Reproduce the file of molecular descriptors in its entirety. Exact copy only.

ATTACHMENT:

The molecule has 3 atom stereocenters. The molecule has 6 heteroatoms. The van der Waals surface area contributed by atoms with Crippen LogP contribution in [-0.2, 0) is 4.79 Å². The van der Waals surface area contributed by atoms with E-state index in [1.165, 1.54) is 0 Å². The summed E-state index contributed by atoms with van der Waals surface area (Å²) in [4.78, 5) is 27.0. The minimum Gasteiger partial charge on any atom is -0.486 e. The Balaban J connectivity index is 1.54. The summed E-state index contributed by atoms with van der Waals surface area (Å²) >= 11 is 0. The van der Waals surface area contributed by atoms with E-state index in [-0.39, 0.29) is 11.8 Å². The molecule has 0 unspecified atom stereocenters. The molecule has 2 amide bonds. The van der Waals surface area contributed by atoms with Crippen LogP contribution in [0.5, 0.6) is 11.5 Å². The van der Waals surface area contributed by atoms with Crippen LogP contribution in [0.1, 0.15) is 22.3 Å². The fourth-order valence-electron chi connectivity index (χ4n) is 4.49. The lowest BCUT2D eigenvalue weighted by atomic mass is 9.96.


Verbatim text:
The molecule has 3 atom stereocenters. The molecule has 6 heteroatoms. The van der Waals surface area contributed by atoms with Crippen LogP contribution in [-0.2, 0) is 4.79 Å². The van der Waals surface area contributed by atoms with E-state index in [1.165, 1.54) is 0 Å². The summed E-state index contributed by atoms with van der Waals surface area (Å²) in [4.78, 5) is 27.0. The minimum Gasteiger partial charge on any atom is -0.486 e. The Balaban J connectivity index is 1.54. The summed E-state index contributed by atoms with van der Waals surface area (Å²) >= 11 is 0. The van der Waals surface area contributed by atoms with E-state index in [-0.39, 0.29) is 11.8 Å². The molecule has 0 unspecified atom stereocenters. The molecule has 2 amide bonds. The van der Waals surface area contributed by atoms with Crippen LogP contribution in [0.5, 0.6) is 11.5 Å². The van der Waals surface area contributed by atoms with Crippen LogP contribution in [0.1, 0.15) is 22.3 Å². The fourth-order valence-electron chi connectivity index (χ4n) is 4.49. The lowest BCUT2D eigenvalue weighted by atomic mass is 9.96.